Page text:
Readings #4: The Tipping Point (Changing Your Environment, part 2)

In my last post, I mentioned James Clear’s book, Atomic Habits. Before reading that book, I read Malcolm Gladwell’s book, The Tipping Point. The two books were written over 15 years apart, but they both discuss elements of our environment and how those elements shape who we are and how we can change, for better or worse.

In The Tipping Point, Gladwell describes environments as what he calls the Power of Context. These contexts set parameters within which we operate and function. In many ways, they dictate our daily lives and our habits.

To illustrate his point, Gladwell examines The Broken Windows Theory, which suggests that when a window is broken and left broken, passersby will think no one cares and will throw a rock to break more windows. It’s a cue of sorts to continue degrading the area. It’s a way to view how crime could become contagious. But what it indicates is that perhaps otherwise decent people might begin casting stones if they are in the proper environment.

If you need more convincing, an often-cited study in psychological research is the early 1970s Stanford Prison Experiment led by Philip Zimbardo. Half the participants were given the role of being guards while the other half were assigned the role of a prisoner. Zimbardo hoped to explain why prisons were such terrible places.

The experiment was intended to last two weeks, but after less than a week, the atmosphere and interactions between the guards and the inmates had degraded into utter chaos. The study illustrates that there are certain situations (or environments) that encourage or even produce our behavior, whether for good or ill.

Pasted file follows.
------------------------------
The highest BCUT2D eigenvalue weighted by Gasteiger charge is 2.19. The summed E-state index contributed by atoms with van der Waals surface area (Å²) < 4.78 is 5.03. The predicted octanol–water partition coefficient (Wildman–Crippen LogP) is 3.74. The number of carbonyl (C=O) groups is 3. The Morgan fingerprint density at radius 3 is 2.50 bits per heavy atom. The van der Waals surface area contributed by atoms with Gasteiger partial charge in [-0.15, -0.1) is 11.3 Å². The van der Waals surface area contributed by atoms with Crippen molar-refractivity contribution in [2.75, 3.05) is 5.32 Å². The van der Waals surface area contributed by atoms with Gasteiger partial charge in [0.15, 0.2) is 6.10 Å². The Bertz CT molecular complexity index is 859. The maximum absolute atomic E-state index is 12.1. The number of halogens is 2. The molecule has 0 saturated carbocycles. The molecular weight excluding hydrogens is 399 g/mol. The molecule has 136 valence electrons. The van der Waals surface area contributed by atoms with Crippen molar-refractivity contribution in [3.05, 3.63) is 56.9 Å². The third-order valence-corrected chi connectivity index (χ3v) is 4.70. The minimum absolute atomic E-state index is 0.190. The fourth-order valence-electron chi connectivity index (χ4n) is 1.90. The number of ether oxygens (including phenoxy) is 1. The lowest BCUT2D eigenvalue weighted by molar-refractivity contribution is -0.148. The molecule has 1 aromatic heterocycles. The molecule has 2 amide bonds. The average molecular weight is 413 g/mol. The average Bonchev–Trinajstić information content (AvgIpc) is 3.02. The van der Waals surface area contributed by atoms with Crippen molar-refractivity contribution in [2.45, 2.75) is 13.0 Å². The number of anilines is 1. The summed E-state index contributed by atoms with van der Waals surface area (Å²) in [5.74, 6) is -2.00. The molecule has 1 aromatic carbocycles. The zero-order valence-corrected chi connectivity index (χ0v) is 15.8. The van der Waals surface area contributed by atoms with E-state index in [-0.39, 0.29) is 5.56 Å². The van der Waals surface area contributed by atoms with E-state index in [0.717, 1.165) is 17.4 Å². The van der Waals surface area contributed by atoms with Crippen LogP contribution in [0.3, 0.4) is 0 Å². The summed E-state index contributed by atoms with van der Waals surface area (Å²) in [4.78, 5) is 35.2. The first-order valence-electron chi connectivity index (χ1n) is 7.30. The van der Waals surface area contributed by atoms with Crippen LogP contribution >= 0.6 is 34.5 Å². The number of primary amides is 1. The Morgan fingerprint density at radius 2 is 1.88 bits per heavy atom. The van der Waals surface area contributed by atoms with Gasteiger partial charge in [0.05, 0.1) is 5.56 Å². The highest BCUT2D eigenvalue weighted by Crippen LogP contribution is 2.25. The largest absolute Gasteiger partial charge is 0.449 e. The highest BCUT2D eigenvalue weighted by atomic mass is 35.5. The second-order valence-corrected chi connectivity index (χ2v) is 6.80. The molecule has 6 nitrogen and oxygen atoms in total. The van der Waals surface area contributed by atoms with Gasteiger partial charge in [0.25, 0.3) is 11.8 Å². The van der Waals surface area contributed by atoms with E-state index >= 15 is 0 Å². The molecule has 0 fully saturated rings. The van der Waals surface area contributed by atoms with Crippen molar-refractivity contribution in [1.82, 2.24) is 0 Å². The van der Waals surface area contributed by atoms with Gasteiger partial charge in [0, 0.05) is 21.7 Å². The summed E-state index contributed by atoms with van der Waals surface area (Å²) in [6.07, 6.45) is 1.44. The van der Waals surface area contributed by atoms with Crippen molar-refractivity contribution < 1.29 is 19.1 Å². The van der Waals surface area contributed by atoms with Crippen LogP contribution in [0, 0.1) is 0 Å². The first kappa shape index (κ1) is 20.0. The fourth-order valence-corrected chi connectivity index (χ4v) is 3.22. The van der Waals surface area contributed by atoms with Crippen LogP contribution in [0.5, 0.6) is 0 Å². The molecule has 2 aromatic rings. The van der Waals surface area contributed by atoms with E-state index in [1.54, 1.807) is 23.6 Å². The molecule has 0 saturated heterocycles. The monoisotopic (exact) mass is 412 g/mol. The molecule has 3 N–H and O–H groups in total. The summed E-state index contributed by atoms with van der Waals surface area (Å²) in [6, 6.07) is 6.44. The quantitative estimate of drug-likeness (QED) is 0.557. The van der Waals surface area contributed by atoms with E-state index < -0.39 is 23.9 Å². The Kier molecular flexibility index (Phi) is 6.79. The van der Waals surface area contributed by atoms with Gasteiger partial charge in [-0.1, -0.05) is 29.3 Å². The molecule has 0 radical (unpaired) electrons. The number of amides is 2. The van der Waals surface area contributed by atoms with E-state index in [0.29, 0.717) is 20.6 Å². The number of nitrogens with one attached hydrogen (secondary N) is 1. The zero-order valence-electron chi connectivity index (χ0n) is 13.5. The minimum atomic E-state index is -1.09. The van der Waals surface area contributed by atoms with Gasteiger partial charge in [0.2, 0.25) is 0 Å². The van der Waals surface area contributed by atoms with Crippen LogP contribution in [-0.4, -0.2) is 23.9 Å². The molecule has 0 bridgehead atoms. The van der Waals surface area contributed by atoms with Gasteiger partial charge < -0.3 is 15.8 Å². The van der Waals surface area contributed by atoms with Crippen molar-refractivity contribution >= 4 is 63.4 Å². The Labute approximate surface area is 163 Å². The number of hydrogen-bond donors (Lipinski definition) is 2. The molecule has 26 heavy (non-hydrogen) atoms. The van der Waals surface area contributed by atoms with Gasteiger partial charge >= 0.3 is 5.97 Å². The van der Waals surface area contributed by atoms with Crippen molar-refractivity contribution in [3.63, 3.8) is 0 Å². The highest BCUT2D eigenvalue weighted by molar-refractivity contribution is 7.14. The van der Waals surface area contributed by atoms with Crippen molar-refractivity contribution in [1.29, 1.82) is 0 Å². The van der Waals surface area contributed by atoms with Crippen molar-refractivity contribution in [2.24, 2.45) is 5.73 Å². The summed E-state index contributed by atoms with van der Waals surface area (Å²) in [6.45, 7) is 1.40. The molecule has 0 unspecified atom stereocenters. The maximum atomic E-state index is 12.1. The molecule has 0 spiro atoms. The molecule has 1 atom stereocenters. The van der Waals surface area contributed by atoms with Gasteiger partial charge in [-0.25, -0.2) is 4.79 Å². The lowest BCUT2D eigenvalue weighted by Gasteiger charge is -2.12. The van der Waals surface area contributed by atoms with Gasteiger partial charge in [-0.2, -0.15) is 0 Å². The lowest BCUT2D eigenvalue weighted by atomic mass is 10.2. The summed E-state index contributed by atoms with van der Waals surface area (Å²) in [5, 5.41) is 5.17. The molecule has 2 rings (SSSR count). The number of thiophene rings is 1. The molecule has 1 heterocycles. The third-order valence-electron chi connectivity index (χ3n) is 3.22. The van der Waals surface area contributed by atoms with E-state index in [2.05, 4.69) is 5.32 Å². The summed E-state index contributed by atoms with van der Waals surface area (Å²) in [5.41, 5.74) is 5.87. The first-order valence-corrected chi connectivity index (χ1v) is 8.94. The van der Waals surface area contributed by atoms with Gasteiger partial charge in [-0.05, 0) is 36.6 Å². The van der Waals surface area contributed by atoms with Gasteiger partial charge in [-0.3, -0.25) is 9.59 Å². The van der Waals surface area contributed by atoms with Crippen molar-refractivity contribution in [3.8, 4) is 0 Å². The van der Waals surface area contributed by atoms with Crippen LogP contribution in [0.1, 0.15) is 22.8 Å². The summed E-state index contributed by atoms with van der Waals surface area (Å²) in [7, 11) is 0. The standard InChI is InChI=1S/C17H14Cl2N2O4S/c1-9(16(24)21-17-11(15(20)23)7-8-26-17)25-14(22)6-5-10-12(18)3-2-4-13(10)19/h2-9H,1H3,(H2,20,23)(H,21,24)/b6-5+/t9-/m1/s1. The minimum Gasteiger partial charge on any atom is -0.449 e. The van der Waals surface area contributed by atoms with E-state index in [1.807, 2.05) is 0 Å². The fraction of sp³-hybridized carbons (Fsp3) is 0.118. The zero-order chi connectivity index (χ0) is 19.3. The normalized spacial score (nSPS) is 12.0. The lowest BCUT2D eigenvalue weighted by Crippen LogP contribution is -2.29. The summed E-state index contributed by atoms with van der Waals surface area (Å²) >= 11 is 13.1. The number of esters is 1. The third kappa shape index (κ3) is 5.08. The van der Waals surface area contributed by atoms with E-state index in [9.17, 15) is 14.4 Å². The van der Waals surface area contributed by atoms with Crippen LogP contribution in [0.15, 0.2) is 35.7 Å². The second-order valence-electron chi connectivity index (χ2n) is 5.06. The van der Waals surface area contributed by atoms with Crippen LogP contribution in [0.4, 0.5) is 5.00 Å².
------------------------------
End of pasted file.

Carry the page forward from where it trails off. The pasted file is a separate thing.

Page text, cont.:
Think about your training environment. Before COVID-19, you probably had people around you who encouraged you to be a better human being. You had training that may have pushed you to physical exertion, or at minimum, it gave you a decent workout.

But what if the people around you or the situations in which you typically found yourself consistently had negative consequences? Would you allow them to drag you down in the wake of their own self-destruction? Or would you take steps to change your environment?

Gladwell discusses our character in detail in The Tipping Point. He writes, “Character… isn’t what we think it is or, rather, what we want it to be… Character is more like a bundle of habits and tendencies and interests, loosely bound together and dependent, at certain times, on certain circumstance and context. The reason that most of us seem to have a consistent character is that most of us are really good at controlling our environment.”

That last sentence was echoed by Clear in Atomic Habits when he wrote, “‘disciplined’ people are better at structuring their lives in a way that does not require heroic willpower and self-control.”

Maybe we don’t need Herculean strength of will. Perhaps a change of atmosphere or at minimum, a re-organizing of our space will offer us a chance to change our habits. Make your environments work for you instead of them dictating your daily life.

What would your life look like if you were given a new set of circumstances tomorrow? How has the shift in our social practices as of late changed your habits?

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